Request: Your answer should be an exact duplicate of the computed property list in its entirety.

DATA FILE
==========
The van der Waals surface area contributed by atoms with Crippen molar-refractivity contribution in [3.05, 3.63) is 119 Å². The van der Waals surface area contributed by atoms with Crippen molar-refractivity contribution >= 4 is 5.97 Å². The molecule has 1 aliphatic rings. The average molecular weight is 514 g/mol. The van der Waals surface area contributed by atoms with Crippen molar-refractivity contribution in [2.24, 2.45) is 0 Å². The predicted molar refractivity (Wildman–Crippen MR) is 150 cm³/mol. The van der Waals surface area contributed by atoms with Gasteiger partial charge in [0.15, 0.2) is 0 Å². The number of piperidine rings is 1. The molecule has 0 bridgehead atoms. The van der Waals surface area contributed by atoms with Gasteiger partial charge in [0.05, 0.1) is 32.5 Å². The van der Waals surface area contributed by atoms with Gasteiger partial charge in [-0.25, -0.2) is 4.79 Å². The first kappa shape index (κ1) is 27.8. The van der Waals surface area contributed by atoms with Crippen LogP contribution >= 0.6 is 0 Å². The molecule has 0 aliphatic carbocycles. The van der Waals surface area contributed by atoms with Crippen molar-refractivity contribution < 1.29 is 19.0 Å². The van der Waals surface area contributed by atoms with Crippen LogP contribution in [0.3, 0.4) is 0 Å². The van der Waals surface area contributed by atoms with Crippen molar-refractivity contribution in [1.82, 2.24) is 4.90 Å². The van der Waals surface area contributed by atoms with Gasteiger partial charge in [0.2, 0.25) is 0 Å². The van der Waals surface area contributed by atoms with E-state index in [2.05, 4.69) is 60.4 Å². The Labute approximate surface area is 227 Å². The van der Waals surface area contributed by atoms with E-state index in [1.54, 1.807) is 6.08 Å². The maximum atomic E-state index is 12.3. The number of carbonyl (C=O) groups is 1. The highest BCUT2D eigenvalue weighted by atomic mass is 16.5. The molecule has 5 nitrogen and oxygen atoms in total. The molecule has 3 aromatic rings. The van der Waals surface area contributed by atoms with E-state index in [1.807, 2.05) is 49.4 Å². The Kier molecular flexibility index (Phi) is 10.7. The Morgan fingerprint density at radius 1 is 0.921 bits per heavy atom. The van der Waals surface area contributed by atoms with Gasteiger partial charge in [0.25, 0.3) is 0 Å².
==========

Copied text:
The van der Waals surface area contributed by atoms with Crippen molar-refractivity contribution in [3.05, 3.63) is 119 Å². The van der Waals surface area contributed by atoms with Crippen molar-refractivity contribution >= 4 is 5.97 Å². The molecule has 1 aliphatic rings. The average molecular weight is 514 g/mol. The van der Waals surface area contributed by atoms with Crippen molar-refractivity contribution in [2.24, 2.45) is 0 Å². The predicted molar refractivity (Wildman–Crippen MR) is 150 cm³/mol. The van der Waals surface area contributed by atoms with Gasteiger partial charge in [0.15, 0.2) is 0 Å². The number of piperidine rings is 1. The molecule has 0 bridgehead atoms. The van der Waals surface area contributed by atoms with Gasteiger partial charge in [0.05, 0.1) is 32.5 Å². The van der Waals surface area contributed by atoms with Gasteiger partial charge in [-0.25, -0.2) is 4.79 Å². The first kappa shape index (κ1) is 27.8. The van der Waals surface area contributed by atoms with Crippen LogP contribution >= 0.6 is 0 Å². The molecule has 0 aliphatic carbocycles. The van der Waals surface area contributed by atoms with Crippen molar-refractivity contribution < 1.29 is 19.0 Å². The van der Waals surface area contributed by atoms with Crippen LogP contribution in [0.3, 0.4) is 0 Å². The van der Waals surface area contributed by atoms with Crippen molar-refractivity contribution in [1.82, 2.24) is 4.90 Å². The van der Waals surface area contributed by atoms with Gasteiger partial charge in [0.2, 0.25) is 0 Å². The van der Waals surface area contributed by atoms with E-state index in [2.05, 4.69) is 60.4 Å². The Labute approximate surface area is 227 Å². The van der Waals surface area contributed by atoms with E-state index in [1.54, 1.807) is 6.08 Å². The maximum atomic E-state index is 12.3. The number of carbonyl (C=O) groups is 1. The highest BCUT2D eigenvalue weighted by atomic mass is 16.5. The molecule has 5 nitrogen and oxygen atoms in total. The molecule has 3 aromatic rings. The van der Waals surface area contributed by atoms with E-state index in [1.807, 2.05) is 49.4 Å². The Kier molecular flexibility index (Phi) is 10.7. The Morgan fingerprint density at radius 1 is 0.921 bits per heavy atom. The van der Waals surface area contributed by atoms with Gasteiger partial charge in [0.25, 0.3) is 0 Å².